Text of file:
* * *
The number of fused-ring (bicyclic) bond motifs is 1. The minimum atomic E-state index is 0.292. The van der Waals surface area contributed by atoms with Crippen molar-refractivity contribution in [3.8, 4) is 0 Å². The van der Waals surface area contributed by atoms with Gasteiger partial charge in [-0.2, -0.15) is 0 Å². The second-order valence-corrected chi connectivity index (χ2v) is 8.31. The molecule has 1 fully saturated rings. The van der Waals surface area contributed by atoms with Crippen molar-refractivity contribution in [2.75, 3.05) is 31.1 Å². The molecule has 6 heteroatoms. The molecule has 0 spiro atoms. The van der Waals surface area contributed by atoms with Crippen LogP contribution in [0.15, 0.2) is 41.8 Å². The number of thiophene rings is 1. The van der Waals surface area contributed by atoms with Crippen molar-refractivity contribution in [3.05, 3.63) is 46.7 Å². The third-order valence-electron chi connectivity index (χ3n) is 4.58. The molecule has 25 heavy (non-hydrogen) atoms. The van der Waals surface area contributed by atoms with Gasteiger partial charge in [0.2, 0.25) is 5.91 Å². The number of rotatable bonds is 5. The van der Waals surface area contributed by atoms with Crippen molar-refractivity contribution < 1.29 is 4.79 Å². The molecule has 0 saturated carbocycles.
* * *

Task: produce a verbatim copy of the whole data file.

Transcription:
The number of fused-ring (bicyclic) bond motifs is 1. The minimum atomic E-state index is 0.292. The van der Waals surface area contributed by atoms with Crippen molar-refractivity contribution in [3.8, 4) is 0 Å². The van der Waals surface area contributed by atoms with Gasteiger partial charge in [-0.2, -0.15) is 0 Å². The second-order valence-corrected chi connectivity index (χ2v) is 8.31. The molecule has 1 fully saturated rings. The van der Waals surface area contributed by atoms with Crippen molar-refractivity contribution in [2.75, 3.05) is 31.1 Å². The molecule has 6 heteroatoms. The molecule has 0 spiro atoms. The van der Waals surface area contributed by atoms with Crippen LogP contribution in [0.15, 0.2) is 41.8 Å². The number of thiophene rings is 1. The van der Waals surface area contributed by atoms with Crippen molar-refractivity contribution in [3.05, 3.63) is 46.7 Å². The third-order valence-electron chi connectivity index (χ3n) is 4.58. The molecule has 25 heavy (non-hydrogen) atoms. The van der Waals surface area contributed by atoms with Gasteiger partial charge in [0.2, 0.25) is 5.91 Å². The number of rotatable bonds is 5. The van der Waals surface area contributed by atoms with Crippen molar-refractivity contribution < 1.29 is 4.79 Å². The molecule has 0 saturated carbocycles.